Flat Yield Curve
When the yield on long-term securities starts to fall or the short-term yield rises the curve starts to flatten. You can see that in the yield curve above.
As an investor looking to purchase debt securities for your portfolio, pay attention when the yield curve flattens.
Long-term debt instruments are riskier than short-term. As the market yield changes, the value of your bonds will fluctuate. Long-term bonds will fluctuate more than short-term notes. When the curve is flat, you aren’t compensated for this extra risk. It will make sense to shift to short-term maturities until long-term yields rise.
Inverted Yield Curve
Then, there is the dreaded inverted yield curve. The yield curve inverts when the yield on short-term Treasuries is higher than the yield on long-term Treasuries. Notice that the curve now slopes downward.
On August 25, 2006 (a date that was randomly chosen to illustrate an inverted curve) the 30-year Treasury had a 4.93% yield while the 1-month Treasury had a 5.17% yield.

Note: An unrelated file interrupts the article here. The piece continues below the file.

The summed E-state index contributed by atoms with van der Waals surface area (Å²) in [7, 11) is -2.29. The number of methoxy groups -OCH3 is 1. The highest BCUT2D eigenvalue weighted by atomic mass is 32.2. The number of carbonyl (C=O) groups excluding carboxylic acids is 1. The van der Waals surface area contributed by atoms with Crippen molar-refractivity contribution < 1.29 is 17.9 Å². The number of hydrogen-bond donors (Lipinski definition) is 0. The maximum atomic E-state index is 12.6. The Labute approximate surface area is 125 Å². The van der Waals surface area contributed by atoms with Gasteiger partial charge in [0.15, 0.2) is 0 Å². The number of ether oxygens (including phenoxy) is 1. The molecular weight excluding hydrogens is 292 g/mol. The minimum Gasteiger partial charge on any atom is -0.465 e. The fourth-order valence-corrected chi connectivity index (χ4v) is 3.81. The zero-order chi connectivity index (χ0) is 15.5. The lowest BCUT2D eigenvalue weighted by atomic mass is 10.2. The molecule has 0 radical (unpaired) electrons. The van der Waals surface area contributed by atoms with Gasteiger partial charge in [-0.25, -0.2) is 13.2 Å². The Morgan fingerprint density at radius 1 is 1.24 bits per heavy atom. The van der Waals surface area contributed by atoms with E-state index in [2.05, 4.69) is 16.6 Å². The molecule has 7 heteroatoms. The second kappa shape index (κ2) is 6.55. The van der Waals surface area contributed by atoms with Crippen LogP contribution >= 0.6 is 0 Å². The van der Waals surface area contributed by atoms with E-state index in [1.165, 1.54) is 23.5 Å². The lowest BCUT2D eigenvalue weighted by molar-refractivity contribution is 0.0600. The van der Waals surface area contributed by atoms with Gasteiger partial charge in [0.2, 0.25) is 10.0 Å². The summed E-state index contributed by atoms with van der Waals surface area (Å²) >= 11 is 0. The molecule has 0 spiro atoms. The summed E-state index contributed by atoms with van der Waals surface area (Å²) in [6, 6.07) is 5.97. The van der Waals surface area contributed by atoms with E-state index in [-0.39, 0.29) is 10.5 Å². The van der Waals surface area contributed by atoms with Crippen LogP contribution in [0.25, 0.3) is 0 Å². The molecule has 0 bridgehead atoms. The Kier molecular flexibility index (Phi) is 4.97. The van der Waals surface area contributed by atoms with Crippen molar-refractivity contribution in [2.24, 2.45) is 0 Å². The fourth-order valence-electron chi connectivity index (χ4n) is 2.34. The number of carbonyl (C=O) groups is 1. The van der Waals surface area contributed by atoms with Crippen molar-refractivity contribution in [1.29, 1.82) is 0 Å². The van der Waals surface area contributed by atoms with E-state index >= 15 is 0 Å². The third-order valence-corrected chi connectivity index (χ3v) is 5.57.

At this point, it makes the most sense to purchase short-term Treasuries.
Treasury Yield Spread
The slope of the curve is the difference between the yield on short-term and long-term debt. This is called the spread. In the chart above, I have plotted the difference between the 10-year and 3-month maturities since 1982. Specifically, it is the 10-year yield minus the 3-month yield.
The smaller the spread is, the flatter the curve is. The curve inverts when the spread is negative.
What Makes the Yield Curve Invert?
So what causes the yield curve to invert? More importantly, why does anyone care?